this country from Spain, Mexico, and Russia,
although the native populations spoke another
tongue. All are familiar with the recent prohibitory
order of the German Empire forbidding the teaching
of the French language in either public or private
schools in Alsace and Lorraine. Although the
population is almost universally opposed to German
rule, they are firmly held to German political
allegiance by the military hand of the Iron
Chancellor. If the Indians were in Germany or
France or any other civilized country, they should
be instructed in the language there used. As they
are in an English-speaking country, they must be
taught the language which they must use in
transacting business with the people of this
country. No unity or community of feeling can
be established among different peoples unless
they are brought to speak the same language,
and thus become imbued with like ideas of duty.

Deeming it for the very best interest of the
Indian, both as an individual and as an embryo
citizen, to have this policy strictly enforced
among the various schools on Indian reservations,
orders have been issued accordingly to Indian
agents, and the text of the orders and of some
explanations made thereof are given below:

December 14, 1886.

In all schools conducted by missionary
organizations it is required that all instructions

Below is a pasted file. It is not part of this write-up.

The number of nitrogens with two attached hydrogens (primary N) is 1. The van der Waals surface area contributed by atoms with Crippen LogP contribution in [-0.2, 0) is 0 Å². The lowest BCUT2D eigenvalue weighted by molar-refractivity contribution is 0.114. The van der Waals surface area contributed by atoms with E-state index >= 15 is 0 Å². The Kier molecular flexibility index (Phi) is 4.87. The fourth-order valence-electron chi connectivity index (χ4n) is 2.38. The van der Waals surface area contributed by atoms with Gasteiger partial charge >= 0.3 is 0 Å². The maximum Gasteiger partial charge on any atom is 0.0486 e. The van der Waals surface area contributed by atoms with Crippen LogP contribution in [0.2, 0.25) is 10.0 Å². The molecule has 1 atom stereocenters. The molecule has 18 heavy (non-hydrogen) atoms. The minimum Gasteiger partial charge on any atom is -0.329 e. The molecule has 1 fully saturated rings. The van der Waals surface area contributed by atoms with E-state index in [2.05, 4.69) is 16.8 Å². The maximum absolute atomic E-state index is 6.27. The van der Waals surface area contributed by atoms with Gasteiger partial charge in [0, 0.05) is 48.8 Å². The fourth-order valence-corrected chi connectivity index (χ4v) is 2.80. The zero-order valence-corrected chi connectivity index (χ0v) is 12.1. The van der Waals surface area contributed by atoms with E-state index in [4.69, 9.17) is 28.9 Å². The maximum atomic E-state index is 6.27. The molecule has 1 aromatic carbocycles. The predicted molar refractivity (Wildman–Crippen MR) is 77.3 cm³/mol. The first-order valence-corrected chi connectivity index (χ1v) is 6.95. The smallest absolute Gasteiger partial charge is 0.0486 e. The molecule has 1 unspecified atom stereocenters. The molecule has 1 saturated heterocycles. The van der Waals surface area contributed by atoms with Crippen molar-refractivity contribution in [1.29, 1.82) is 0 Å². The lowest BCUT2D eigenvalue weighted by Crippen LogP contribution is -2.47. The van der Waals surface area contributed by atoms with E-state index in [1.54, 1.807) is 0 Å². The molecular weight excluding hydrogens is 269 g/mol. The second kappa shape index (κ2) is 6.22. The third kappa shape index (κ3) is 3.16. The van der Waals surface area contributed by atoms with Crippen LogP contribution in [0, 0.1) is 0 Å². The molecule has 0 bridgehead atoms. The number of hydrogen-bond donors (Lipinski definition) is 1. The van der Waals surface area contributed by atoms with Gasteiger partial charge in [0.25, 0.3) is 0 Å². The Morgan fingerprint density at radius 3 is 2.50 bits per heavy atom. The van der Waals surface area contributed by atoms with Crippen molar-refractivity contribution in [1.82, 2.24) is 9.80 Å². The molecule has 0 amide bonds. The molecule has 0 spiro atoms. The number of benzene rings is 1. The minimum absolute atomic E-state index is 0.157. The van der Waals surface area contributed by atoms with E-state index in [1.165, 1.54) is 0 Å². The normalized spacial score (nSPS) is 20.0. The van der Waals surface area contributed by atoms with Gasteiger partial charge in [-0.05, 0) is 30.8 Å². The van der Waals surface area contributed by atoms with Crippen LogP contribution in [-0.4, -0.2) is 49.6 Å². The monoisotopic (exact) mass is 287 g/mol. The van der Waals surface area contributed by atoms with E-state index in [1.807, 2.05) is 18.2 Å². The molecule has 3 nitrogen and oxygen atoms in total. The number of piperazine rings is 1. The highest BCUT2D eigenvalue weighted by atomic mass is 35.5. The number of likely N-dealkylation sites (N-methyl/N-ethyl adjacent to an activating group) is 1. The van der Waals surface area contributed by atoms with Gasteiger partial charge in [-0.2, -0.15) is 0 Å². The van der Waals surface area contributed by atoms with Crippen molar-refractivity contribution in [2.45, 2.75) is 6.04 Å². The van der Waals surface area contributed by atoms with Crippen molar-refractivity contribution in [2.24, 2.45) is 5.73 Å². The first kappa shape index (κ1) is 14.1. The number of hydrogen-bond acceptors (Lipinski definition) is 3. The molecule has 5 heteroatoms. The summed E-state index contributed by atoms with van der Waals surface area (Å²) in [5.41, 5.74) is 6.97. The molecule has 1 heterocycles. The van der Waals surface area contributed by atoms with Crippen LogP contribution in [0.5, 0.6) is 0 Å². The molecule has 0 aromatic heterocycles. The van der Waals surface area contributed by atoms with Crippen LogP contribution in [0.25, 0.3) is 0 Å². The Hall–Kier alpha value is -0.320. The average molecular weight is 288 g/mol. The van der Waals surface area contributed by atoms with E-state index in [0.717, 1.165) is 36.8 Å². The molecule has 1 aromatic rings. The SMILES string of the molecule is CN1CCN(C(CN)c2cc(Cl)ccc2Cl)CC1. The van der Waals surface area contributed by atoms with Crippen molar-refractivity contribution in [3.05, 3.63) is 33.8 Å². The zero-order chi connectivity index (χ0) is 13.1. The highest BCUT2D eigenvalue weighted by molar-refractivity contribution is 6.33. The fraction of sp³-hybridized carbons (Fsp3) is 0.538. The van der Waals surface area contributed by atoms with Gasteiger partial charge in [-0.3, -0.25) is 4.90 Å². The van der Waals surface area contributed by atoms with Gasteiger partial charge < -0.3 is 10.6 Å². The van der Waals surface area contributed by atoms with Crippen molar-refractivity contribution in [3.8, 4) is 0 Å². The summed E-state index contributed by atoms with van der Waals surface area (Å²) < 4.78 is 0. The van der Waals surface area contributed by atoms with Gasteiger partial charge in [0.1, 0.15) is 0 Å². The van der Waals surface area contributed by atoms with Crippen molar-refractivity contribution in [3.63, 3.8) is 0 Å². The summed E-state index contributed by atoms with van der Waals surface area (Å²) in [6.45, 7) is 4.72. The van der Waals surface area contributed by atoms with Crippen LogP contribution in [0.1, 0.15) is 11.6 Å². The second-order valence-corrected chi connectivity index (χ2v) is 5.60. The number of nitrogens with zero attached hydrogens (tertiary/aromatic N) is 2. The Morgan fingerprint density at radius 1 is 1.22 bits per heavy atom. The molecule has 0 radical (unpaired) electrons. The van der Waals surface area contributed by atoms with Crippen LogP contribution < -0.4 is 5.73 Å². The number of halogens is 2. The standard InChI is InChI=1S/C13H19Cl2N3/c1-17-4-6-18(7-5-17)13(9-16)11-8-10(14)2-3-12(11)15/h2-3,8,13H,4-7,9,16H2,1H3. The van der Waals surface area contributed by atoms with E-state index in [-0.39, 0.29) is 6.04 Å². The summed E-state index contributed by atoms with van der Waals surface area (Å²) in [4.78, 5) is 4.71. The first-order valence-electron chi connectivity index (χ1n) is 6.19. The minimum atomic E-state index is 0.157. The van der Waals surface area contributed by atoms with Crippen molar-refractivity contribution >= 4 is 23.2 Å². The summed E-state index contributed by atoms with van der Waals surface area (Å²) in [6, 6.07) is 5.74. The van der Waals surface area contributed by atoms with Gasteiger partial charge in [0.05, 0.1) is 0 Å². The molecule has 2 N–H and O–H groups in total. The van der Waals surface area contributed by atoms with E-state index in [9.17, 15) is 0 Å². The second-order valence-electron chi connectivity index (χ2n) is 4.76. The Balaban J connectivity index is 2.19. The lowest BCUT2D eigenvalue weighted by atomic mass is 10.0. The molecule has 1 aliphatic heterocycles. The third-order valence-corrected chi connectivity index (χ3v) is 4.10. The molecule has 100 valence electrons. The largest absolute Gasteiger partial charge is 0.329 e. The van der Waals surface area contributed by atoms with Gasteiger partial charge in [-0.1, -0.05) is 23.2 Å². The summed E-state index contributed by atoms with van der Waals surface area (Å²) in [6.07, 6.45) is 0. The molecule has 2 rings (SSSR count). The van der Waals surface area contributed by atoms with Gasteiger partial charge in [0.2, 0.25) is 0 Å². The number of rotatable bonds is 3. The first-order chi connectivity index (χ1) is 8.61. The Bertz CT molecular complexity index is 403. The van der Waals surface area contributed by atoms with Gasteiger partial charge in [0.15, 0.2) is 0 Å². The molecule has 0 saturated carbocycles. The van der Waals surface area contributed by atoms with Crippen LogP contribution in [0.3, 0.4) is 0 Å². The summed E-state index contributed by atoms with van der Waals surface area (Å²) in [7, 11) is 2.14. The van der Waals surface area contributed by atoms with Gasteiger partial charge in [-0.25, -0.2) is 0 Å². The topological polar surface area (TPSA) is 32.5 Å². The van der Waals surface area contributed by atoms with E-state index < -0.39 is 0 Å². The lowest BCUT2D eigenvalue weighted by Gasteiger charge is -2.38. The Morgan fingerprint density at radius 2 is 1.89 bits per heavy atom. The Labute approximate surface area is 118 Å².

shall be given in the English language.

February 2, 1887.

In reply I have to advise you that the rule applies
to all schools on Indian reservations, whether they
be Government or mission schools. The instruction
of the Indians in the vernacular is not only of no
use to them, but is detrimental to the cause of
their education and civilization, and no school
will permitted on the reservation in which the
English language is not exclusively taught.

July 16, 1887.

Your attention is called to the regulation of
this office which forbids instruction in schools
in any Indian language. This rule applies to all
schools on an Indian reservation, whether
Government or mission schools. The education
of Indians in the vernacular is not only of no
use to them, but is detrimental to their
education and civilization.

You are instructed to see that this rule is
rigidly enforced in all schools upon the
reservation under your charge.

No mission school will be allowed upon
the reservation which does not comply
with the regulation.

The following was sent to representatives of all societies having contracts with this bureau for the conduct of Indian schools: